On Tuesday I ran 4 miles and on Wednesday I ran 3.
And that’s pretty much it for running, ja!

It was actually pretty funny that the only two days I ran were these particular two:

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Heat warning, shmeat warning

Tuesday I met up with a few friends in the evening and while the group usually does a 3 miler, I added an extra one. It was definitely hot (108 degrees at the 6 p.m. start) so I took it nice and easy.

Wednesday I was back at track for some more Yasso fun. I don’t know why I like doing these so much lol!

It was another 108 degrees at the start but somehow despite the heat, I was able to pull off 6 solid 800s.

4:00, 3:56, 3:53, 3:58, 3:58, 3:54

#eyeofthetiger

#eyeofthetiger

Thursday was the first day back at work for teacher meetings and right after, it was pick up kids and head straight to dinner/play date. No running. It happens.

Friday was another work day and right after my husband and I loaded our truck and headed up north for our Mt. Humphreys hike the next day 😀

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Road Trip!!!

It was a considerable weather difference in Flagstaff compared to Phoenix. So much so, that I was very, very glad I’d brought my jacket. It was raining like crazy and all we kept hoping for was that it would stop when we started the next morning.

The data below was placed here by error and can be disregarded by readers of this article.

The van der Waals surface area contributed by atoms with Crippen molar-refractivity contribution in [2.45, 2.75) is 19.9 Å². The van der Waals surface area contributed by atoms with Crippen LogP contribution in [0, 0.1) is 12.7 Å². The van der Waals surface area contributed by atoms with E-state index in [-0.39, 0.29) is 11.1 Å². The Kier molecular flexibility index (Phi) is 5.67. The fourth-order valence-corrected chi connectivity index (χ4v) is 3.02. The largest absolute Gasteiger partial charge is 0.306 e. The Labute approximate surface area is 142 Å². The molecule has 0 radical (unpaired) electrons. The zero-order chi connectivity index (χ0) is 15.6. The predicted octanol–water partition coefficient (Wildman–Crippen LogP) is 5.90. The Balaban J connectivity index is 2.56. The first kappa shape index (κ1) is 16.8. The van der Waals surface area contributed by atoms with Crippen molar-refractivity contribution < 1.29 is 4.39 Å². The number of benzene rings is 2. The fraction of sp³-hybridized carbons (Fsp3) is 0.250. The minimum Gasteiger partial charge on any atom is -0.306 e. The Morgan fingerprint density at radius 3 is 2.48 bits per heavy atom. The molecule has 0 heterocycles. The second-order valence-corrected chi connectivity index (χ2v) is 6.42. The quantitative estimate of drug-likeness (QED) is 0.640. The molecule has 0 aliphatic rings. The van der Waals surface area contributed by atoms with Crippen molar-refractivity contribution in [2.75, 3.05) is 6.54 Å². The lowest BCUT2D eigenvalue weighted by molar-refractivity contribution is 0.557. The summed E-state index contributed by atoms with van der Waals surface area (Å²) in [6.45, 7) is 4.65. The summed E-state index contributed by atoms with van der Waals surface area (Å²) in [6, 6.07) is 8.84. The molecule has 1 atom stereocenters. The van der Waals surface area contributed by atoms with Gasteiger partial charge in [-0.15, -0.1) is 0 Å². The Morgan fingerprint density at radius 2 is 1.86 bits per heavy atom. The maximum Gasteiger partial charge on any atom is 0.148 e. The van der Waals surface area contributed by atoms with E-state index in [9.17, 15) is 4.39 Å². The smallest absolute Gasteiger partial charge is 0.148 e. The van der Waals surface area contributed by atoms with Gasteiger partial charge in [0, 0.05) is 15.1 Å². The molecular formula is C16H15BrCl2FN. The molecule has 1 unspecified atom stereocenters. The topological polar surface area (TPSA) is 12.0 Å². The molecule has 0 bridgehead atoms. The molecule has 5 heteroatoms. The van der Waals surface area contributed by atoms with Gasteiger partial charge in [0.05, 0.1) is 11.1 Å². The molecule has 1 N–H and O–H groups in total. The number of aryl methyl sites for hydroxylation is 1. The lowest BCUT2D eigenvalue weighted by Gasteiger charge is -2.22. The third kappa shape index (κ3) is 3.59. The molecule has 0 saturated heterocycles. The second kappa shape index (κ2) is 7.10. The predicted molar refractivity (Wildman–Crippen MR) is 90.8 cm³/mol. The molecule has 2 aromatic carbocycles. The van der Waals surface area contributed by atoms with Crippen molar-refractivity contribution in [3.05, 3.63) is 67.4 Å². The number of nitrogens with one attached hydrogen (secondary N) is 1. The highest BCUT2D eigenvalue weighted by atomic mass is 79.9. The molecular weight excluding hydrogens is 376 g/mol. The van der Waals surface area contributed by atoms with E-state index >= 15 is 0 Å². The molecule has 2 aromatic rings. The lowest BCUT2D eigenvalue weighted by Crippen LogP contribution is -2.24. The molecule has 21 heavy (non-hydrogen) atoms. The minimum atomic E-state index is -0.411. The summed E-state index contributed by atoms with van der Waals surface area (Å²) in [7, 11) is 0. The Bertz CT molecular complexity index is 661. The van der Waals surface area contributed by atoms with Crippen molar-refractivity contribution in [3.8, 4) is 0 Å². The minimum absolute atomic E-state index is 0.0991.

It did.

We got going at 6 in the morning starting at 9,000 feet. You begin the climb right away and it was pretty much straight up for the next almost 5 miles.

It was sooo cold!!! I was triple layered with a running shirt, pullover sweater, and a jacket (that jacket saved me!) and I even had gloves on! My hands were freezing and were getting badly swollen the higher I climbed. One girl in our group didn’t make it all the way up because she was freaking out about her hands.

It was also extremely foggy so we didn’t get any views as we climbed. That kinda bummed us out but we were glad we were still able to do it and weren’t rained out.

Hello, fog!

Hello, fog!